We’re nearing the end! We’re running through each and every prompt option listed in the Common App 2019-2020 writing section. We’re on prompt #6 out of 7 prompts, which means you might have a good idea of which prompt you’re going to choose, or you might not have a clue and feel ravenously eager for more content. We get that. Let us present prompt #6 for your consideration, with some key suggestions. It’s a fun one.
6. Describe a topic, idea, or concept you find so engaging that it makes you lose all track of time. Why does it captivate you? What or who do you turn to when you want to learn more?
If reading this prompt makes your mouth turn into a bit of a mischievous smile, then we’re on the same page. This prompt is asking you to get weird and that’s why we love it. Should you choose to answer this prompt, there are three rules that we have to encourage you to abide by:
Whatever you choose needs to be absolutely nowhere else on your application.
We’re serious. It should feel a little out of the blue for the reader and a bit like a personality mic-drop. This is your chance to reveal your most frequented and excavated Wikipedia rabbit hole. It doesn’t need to perfectly and magically align with your academic interests. In fact, it probably shouldn’t.
Show, don’t tell.
A lot of students read the prompts very literally. While reading the question in full is crucial and a huge part of the application process (you’d be shocked by how many students don’t read carefully), the “why” here strikes us as a bit odd. Why something captivates you should be inherent and obvious in your response and the context that you provide to the reader. Let’s say you choose to write about theme parks. Joy. Funnel cake. Rollercoasters. You can’t get enough, and you’ve been working your way through the top 25 biggest rollercoasters in the world since you were tall enough to ride (48” for most U.S. coasters). You’ve checked eight off your list so far. So, why does your stomach flip when you’re about to go down that huge rollercoaster drop? We’re not interested in the science behind why your stomach flips or the adrenaline rush—we want to know how it makes you feel and the importance of that feeling. Explaining that to the reader in a way so complete that they can basically smell your anxiety sweat (not really, gross), should encapsulate the “why” of it all.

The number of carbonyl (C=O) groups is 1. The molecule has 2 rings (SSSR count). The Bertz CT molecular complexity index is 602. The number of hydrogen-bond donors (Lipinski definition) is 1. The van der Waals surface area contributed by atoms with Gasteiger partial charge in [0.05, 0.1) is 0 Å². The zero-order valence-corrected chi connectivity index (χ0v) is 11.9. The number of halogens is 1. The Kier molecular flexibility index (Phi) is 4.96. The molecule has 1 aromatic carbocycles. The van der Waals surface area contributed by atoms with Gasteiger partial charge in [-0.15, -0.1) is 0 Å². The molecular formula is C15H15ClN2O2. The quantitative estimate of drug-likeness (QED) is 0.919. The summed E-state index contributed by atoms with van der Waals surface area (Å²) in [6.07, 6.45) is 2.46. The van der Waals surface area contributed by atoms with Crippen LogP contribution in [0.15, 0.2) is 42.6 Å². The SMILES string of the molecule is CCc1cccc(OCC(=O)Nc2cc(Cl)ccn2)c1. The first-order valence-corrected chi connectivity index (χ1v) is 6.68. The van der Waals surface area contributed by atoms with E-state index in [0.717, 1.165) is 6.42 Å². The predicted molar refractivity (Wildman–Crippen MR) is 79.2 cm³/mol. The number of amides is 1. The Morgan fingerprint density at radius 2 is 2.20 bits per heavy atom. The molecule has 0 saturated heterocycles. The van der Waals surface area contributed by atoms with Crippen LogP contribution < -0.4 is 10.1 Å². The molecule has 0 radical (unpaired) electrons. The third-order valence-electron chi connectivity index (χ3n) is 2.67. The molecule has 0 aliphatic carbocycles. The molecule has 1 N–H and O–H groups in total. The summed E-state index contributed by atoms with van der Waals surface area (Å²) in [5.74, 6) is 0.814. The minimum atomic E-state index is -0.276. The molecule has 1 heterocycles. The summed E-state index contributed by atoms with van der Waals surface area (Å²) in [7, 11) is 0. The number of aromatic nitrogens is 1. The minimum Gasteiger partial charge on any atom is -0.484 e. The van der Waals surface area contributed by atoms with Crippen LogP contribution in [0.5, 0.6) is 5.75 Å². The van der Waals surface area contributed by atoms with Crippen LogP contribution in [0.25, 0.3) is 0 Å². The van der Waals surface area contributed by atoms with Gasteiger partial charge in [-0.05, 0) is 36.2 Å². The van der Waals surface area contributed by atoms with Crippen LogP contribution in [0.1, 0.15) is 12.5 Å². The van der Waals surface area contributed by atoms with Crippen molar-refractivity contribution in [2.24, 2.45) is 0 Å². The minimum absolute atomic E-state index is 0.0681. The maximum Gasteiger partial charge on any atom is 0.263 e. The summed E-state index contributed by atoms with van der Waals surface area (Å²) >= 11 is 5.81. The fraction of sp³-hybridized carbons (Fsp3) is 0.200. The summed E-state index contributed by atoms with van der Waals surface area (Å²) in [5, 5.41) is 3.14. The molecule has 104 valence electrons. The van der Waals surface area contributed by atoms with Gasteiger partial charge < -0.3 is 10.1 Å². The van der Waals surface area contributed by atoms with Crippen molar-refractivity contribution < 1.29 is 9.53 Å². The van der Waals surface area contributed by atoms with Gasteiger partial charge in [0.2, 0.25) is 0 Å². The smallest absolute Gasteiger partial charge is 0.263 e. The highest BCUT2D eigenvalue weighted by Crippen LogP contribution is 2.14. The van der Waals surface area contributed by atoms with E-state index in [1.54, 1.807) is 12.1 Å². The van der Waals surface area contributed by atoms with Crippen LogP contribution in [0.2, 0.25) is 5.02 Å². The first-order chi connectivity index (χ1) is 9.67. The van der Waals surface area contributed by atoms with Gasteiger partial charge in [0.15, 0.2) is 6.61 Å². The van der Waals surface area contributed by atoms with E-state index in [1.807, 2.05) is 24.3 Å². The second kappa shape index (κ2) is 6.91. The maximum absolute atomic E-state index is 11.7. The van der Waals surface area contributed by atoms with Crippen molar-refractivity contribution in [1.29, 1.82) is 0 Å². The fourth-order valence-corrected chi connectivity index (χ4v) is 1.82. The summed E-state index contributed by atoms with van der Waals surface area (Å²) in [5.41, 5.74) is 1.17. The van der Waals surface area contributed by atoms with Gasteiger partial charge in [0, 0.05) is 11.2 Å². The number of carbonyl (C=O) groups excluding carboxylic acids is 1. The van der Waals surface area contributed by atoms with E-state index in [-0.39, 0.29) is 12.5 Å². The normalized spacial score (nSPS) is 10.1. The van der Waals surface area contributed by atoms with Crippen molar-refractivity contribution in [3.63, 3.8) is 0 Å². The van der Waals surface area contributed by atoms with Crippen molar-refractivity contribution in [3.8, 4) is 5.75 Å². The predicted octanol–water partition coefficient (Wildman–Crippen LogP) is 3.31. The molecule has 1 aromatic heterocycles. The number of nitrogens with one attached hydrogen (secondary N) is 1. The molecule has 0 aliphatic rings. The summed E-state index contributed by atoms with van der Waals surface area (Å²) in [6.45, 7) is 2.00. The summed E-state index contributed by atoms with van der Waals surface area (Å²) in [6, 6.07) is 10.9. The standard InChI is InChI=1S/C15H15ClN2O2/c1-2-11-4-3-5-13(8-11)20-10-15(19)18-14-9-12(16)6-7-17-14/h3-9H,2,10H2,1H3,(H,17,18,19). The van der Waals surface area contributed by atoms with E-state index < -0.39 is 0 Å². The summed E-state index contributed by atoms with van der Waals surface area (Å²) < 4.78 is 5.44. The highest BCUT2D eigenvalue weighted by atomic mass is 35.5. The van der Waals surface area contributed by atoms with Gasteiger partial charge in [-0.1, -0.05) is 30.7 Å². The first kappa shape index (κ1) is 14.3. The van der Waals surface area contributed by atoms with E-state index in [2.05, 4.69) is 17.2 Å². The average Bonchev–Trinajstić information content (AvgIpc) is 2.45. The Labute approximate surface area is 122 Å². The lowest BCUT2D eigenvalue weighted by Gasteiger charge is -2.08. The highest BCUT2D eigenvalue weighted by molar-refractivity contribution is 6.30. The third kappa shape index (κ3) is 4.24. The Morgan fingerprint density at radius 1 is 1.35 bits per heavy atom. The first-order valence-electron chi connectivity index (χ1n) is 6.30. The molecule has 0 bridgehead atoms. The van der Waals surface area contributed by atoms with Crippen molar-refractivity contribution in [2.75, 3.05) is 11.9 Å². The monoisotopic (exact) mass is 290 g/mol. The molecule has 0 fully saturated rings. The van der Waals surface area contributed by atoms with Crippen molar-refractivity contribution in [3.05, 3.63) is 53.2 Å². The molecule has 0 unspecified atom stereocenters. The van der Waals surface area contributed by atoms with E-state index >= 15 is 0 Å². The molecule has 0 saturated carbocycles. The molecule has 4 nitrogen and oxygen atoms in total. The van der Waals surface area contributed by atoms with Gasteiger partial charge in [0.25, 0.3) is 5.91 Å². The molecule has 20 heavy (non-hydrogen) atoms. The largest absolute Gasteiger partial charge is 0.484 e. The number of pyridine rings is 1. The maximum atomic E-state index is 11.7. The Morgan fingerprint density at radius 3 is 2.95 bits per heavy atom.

While the topic itself may not be funny or explicitly humorous, your tone should reflect what this particular topic gives you the opportunity to do: escape. No one loses track of time reading about insurance (although if you do, please send us an email, we’re dying to chat with you). The best way to answer this question is by employing the most powerful quality you have: radical genuineness.
As for the last part of this question…don’t worry that much about answering it explicitly. “What or who do you turn to when you want to learn more?” What does that even mean? It should be pretty obvious throughout your response who or what you look to in an effort to expand your understanding of the topic at hand. We can say with confidence that an admissions reader would rather read a pleasing story that flows through a beginning, middle, and end as opposed to a disjointed essay that *technically* answers each section of this prompt, piece-by-piece.
If you want to run your idea by us, we’re all ears (or eyes). We’d love to learn more about how you think.